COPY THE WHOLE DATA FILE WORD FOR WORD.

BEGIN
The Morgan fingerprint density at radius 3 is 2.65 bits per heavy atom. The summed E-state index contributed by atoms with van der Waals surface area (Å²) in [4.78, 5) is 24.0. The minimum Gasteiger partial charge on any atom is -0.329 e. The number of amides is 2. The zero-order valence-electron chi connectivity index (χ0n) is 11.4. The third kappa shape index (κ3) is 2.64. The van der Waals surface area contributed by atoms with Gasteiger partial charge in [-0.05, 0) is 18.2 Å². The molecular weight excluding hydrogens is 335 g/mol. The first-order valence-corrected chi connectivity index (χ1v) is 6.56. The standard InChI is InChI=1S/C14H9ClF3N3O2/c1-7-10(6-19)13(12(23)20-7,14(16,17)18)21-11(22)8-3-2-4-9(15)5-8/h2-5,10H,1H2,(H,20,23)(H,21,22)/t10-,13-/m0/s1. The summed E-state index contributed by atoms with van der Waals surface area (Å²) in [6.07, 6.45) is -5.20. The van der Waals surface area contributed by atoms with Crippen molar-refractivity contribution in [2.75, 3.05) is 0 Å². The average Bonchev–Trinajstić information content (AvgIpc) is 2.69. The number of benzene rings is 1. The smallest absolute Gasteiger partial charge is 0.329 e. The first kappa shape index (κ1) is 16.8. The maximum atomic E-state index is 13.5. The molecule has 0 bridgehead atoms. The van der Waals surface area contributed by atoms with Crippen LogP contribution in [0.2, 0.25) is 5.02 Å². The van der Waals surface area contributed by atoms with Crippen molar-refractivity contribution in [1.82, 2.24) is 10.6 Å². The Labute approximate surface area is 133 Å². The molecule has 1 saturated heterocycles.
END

The Morgan fingerprint density at radius 3 is 2.65 bits per heavy atom. The summed E-state index contributed by atoms with van der Waals surface area (Å²) in [4.78, 5) is 24.0. The minimum Gasteiger partial charge on any atom is -0.329 e. The number of amides is 2. The zero-order valence-electron chi connectivity index (χ0n) is 11.4. The third kappa shape index (κ3) is 2.64. The van der Waals surface area contributed by atoms with Gasteiger partial charge in [-0.05, 0) is 18.2 Å². The molecular weight excluding hydrogens is 335 g/mol. The first-order valence-corrected chi connectivity index (χ1v) is 6.56. The standard InChI is InChI=1S/C14H9ClF3N3O2/c1-7-10(6-19)13(12(23)20-7,14(16,17)18)21-11(22)8-3-2-4-9(15)5-8/h2-5,10H,1H2,(H,20,23)(H,21,22)/t10-,13-/m0/s1. The summed E-state index contributed by atoms with van der Waals surface area (Å²) in [6.07, 6.45) is -5.20. The van der Waals surface area contributed by atoms with Crippen molar-refractivity contribution in [2.75, 3.05) is 0 Å². The average Bonchev–Trinajstić information content (AvgIpc) is 2.69. The number of benzene rings is 1. The smallest absolute Gasteiger partial charge is 0.329 e. The first kappa shape index (κ1) is 16.8. The maximum atomic E-state index is 13.5. The molecule has 0 bridgehead atoms. The van der Waals surface area contributed by atoms with Crippen LogP contribution in [0.2, 0.25) is 5.02 Å². The van der Waals surface area contributed by atoms with Crippen molar-refractivity contribution in [1.82, 2.24) is 10.6 Å². The Labute approximate surface area is 133 Å². The molecule has 1 saturated heterocycles.